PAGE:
Economic Secretary on consumer confidence and empowerment as a driver for growth
Harriett Baldwin's speech at TheCityUK's annual conference on 'putting customers at the heart of the growth agenda'.
Thank you, Chris (Cummings), for that introduction. It’s great to be here in this fantastic building.
One of the real charms about the City of London is how it combines the old and the new.
As well as cutting-edge skyscrapers, we have Roman city walls, medieval guildhalls, Christopher Wren churches, 18th century coffee houses and grand Victorian office blocks.
All of this reminds us, on a daily basis, that this part of London has 2,000 years’ worth of history as a hugely successful global trading city.
That history is reflected in this city’s unrivalled expertise in a number of key areas in international finance.
Whether that’s in international bonds – London-based firms accounting for 70% of Eurobond trading – project finance, or our continued world-leading position in over-the-counter derivatives trading.
But though my title is “City Minister”, I know that UK financial services stretch far beyond this square mile.
Indeed, two thirds of the 2 million jobs we have in financial services and complementary professional services are outside London.
This is a sector that has an enormous amount to offer the United Kingdom – and we will stand by you and help you go from strength to strength.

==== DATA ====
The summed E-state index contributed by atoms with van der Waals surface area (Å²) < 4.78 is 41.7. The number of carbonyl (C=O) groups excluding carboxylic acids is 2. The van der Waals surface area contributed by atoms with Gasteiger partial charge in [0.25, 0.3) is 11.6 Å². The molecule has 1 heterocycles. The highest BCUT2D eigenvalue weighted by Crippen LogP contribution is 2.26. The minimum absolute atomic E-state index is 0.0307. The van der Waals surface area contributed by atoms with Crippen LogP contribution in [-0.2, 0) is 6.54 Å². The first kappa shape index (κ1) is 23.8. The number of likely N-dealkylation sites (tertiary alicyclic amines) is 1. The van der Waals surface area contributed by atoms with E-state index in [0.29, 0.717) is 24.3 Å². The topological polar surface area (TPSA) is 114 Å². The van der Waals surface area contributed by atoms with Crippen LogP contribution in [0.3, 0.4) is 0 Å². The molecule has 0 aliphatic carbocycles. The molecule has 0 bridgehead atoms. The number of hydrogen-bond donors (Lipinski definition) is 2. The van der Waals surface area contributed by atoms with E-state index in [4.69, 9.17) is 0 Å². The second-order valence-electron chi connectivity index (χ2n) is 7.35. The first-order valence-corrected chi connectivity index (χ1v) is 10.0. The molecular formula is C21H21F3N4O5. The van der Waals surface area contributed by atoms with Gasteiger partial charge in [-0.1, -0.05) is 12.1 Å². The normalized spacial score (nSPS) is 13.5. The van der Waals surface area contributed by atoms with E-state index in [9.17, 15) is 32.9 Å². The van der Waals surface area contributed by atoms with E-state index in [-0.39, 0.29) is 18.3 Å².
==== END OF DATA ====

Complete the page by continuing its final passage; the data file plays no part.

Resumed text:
Today, I would like to share my vision for how the financial services sector here in the UK should continue developing.
You should continue to be strong and stable, playing a leading role in securing our economic recovery.
You should deliver for the customer, and help working people achieve their aspirations at every stage of their lives.
You should continue to be internationally competitive, and keep this country’s position as one of the best places in the world to do financial services.
And you will also need to be trusted: I think we all want to move on from the mistakes of the past and see confidence in the sector restored.
These four objectives are all linked. You cannot have one without the others.
But if we can make good progress on all four fronts, then I believe we could have a virtuous circle of success.
When your customers feel that you, as a business, have delivered for them, they are much more inclined to trust you.
When investors feel that a company has a solid bedrock of customer trust, it makes that company palpably more attractive.
When a sector is visibly successful, it draws in people and businesses from all over the world.